South Asia Region Appeal
Humanitarian Action for Children
UNICEF’s Humanitarian Action for Children appeal helps support the agency’s work as it
provides conflict- and disaster-affected children with access to water, sanitation, nutrition,
education, health and protection services. Return to main appeal page.
- South Asia is facing a vicious cycle of cascading risks due to the rapid spread of coronavirus disease 2019 (COVID-19), as well as disasters such as cyclone and monsoon floods, which affected over 70 million people (36 per cent children) in 2020.
- The economic downturn, including rising unemployment and falling remittances, has placed the most vulnerable groups, such as migrant workers and day labourers, at risk of hunger and falling back into poverty.
- Some 600 million children in the region are at risk as the COVID-19 pandemic and its socio-economic impacts and related service disruptions threaten to wipe out decades of development gains related to children’s health, education and protection.
- UNICEF is requesting US$18.4 million to provide life-saving humanitarian assistance in the region, particularly in Bhutan, Maldives and Sri Lanka. This includes supporting safe learning, health care, protection and treatment for malnutrition, and strengthening social protection systems. Three countries are directly covered by this regional appeal.
1 million children under 5 years are malnourished
500,000 people need access to health services
1 million people require safe water and sanitation services
5 million children require safe learning environments
Funding requirements for 2021
Regional needs and strategy
South Asia is facing a vicious cycle of cascading risks due to the rapid spread of COVID-19 and natural disasters. The intersection between COVID-19, conflict and disasters, such as the 2020 monsoon floods, landslides, droughts and Cyclone Amphan, have generated crises on top of crises. The combined effect of extreme weather events and the health and economic impacts of the COVID-19 pandemic have hit communities hard and rendered them more vulnerable and exposed to the spread of disease.
Following the heavy monsoon rains of 2020, over 20 million people (36 per cent children) were affected by flooding in the region. Cyclone Amphan affected more than 70 million people and damagedover 400,000 homes. In Sri Lanka, the high levels of wasting (15.1 per cent) and stunting (17 per cent), frequent droughts and floods, significant food insecurity and loss of income due to COVID-19 are likely to increase rates of malnutrition among women and young children.
High poverty levels, unplanned human settlements, unsafe building practices and high population density, particularly in urban areas, have left populations in South Asia particularly vulnerable. South Asia is home to the world's biggest slums – an estimated 130 million people live in informal urban settlements in the region – and some of the most polluted cities in the world, creating significant risks for children. These fragile environments, combined with critical socio-economic vulnerabilities, can give rise to poverty, undernourishment and marginalization.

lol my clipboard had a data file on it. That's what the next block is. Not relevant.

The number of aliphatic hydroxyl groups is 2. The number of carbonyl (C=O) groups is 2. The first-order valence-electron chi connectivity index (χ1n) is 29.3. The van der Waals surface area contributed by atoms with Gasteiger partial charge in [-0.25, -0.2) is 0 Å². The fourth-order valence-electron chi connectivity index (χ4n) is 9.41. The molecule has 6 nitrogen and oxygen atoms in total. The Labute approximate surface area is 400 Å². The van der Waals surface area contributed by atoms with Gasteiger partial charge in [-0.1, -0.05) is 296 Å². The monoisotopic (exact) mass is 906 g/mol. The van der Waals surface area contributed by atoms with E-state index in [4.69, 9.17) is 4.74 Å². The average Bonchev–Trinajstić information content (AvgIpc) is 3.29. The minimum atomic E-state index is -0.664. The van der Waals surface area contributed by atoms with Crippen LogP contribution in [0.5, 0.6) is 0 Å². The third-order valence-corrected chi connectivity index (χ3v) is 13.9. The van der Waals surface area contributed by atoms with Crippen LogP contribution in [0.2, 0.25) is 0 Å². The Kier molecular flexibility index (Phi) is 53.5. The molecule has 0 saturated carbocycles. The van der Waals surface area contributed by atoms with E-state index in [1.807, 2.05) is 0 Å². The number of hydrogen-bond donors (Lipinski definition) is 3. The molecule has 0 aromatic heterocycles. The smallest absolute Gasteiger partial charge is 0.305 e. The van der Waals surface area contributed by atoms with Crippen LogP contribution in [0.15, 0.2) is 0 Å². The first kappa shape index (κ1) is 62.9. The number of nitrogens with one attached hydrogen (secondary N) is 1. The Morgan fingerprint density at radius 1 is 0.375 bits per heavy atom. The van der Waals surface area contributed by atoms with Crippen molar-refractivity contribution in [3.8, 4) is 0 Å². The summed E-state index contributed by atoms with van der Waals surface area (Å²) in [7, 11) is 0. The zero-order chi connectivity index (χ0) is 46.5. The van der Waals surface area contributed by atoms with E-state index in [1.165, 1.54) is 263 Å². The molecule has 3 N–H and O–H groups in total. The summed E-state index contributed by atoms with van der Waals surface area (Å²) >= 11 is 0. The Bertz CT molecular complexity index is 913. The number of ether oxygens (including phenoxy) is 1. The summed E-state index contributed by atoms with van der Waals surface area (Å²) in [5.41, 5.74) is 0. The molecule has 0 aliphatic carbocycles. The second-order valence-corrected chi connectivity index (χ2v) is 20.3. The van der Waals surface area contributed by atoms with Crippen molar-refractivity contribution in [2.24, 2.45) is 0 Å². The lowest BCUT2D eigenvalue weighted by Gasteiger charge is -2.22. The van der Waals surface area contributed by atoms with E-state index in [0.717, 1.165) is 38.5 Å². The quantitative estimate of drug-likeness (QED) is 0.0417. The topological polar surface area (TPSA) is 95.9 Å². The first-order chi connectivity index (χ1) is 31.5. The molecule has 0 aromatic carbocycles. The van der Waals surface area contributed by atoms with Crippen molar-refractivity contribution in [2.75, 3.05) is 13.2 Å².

Due to economic recession and other lockdown measures, millions of people living in poverty, particularly migrant labourers from small countries such as Bhutan, Maldives and Sri Lanka, have lost their jobs and are in urgent need humanitarian assistance to cope with both the pandemic and the impacts of disasters.
In line with government and inter-agency response plans and the Core Commitments for Children in Humanitarian Action, the UNICEF Regional Office for South Asia will provide an integrated, multi-sector response to build resilience, strengthen systems to prepare for and respond to crises, and link humanitarian action with development programmes. This will include promoting risk communication and community engagement; establishing infection prevention and control measures to prevent the spread of disease; advocating for increased investment in social protection measures and gender-responsive programming to shield poorer families from the worst impacts of the looming economic recession; and delivering essential health, education, child protection and nutrition services for women and children.
UNICEF will prioritize strengthening education systems through safe back-to-school campaigns to ensure that prolonged school closures do not exacerbate gaps in children’s learning and development and inequities, particularly between boys and girls and rural and urban areas.
Recognizing the specific issues facing women, adolescents and children in emergencies, the regional strategy will engage directly with women and youth leaders and community-based organizations and integrate gender-based violence prevention and response across sectors.
In the context of repeated shocks and risks, UNICEF will continue to localize its humanitarian response in the region. This will include building local emergency capacities, promoting accountability to affected populations, providing emergency cash transfers and developing shock-responsive social protection mechanisms that both respond to crises and build community resilience.
Humanitarian Action is at the core of UNICEF’s mandate to realize the rights of every child. This edition of Humanitarian Action for Children – UNICEF’s annual humanitarian fundraising appeal – describes the ongoing crises affecting children in South Asia; the strategies that we are using to respond to these situations; and the donor support that is essential in this response.